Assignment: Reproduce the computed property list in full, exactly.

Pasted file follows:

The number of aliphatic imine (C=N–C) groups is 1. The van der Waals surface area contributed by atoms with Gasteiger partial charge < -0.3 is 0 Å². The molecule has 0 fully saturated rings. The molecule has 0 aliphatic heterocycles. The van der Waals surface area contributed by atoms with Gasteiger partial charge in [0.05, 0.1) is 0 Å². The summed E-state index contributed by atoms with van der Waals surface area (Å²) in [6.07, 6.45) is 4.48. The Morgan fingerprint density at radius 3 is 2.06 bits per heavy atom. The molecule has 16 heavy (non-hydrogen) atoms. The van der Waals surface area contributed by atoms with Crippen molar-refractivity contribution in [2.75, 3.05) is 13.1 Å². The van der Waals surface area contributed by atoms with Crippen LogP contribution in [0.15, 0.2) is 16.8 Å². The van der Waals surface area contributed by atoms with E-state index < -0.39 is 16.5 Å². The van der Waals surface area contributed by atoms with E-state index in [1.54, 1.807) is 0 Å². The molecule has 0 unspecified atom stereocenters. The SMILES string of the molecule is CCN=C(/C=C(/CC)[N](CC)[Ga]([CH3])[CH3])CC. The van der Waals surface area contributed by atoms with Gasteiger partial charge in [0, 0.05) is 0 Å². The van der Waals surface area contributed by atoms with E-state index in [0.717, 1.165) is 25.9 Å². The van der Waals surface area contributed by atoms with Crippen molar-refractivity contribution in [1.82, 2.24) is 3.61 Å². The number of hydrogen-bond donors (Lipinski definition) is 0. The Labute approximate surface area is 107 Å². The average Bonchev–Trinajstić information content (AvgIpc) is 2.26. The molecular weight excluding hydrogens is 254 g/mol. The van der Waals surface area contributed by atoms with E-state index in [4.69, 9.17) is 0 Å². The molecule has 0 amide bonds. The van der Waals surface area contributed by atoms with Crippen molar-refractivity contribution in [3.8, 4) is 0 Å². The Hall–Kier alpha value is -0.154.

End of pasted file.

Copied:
The number of aliphatic imine (C=N–C) groups is 1. The van der Waals surface area contributed by atoms with Gasteiger partial charge < -0.3 is 0 Å². The molecule has 0 fully saturated rings. The molecule has 0 aliphatic heterocycles. The van der Waals surface area contributed by atoms with Gasteiger partial charge in [0.05, 0.1) is 0 Å². The summed E-state index contributed by atoms with van der Waals surface area (Å²) in [6.07, 6.45) is 4.48. The Morgan fingerprint density at radius 3 is 2.06 bits per heavy atom. The molecule has 16 heavy (non-hydrogen) atoms. The van der Waals surface area contributed by atoms with Crippen molar-refractivity contribution in [2.75, 3.05) is 13.1 Å². The van der Waals surface area contributed by atoms with Crippen LogP contribution in [0.15, 0.2) is 16.8 Å². The van der Waals surface area contributed by atoms with E-state index < -0.39 is 16.5 Å². The van der Waals surface area contributed by atoms with E-state index in [1.54, 1.807) is 0 Å². The molecule has 0 unspecified atom stereocenters. The SMILES string of the molecule is CCN=C(/C=C(/CC)[N](CC)[Ga]([CH3])[CH3])CC. The van der Waals surface area contributed by atoms with Gasteiger partial charge in [0, 0.05) is 0 Å². The van der Waals surface area contributed by atoms with E-state index in [0.717, 1.165) is 25.9 Å². The van der Waals surface area contributed by atoms with Crippen molar-refractivity contribution in [1.82, 2.24) is 3.61 Å². The number of hydrogen-bond donors (Lipinski definition) is 0. The Labute approximate surface area is 107 Å². The average Bonchev–Trinajstić information content (AvgIpc) is 2.26. The molecular weight excluding hydrogens is 254 g/mol. The van der Waals surface area contributed by atoms with E-state index in [4.69, 9.17) is 0 Å². The molecule has 0 amide bonds. The van der Waals surface area contributed by atoms with Crippen molar-refractivity contribution in [3.8, 4) is 0 Å². The Hall–Kier alpha value is -0.154.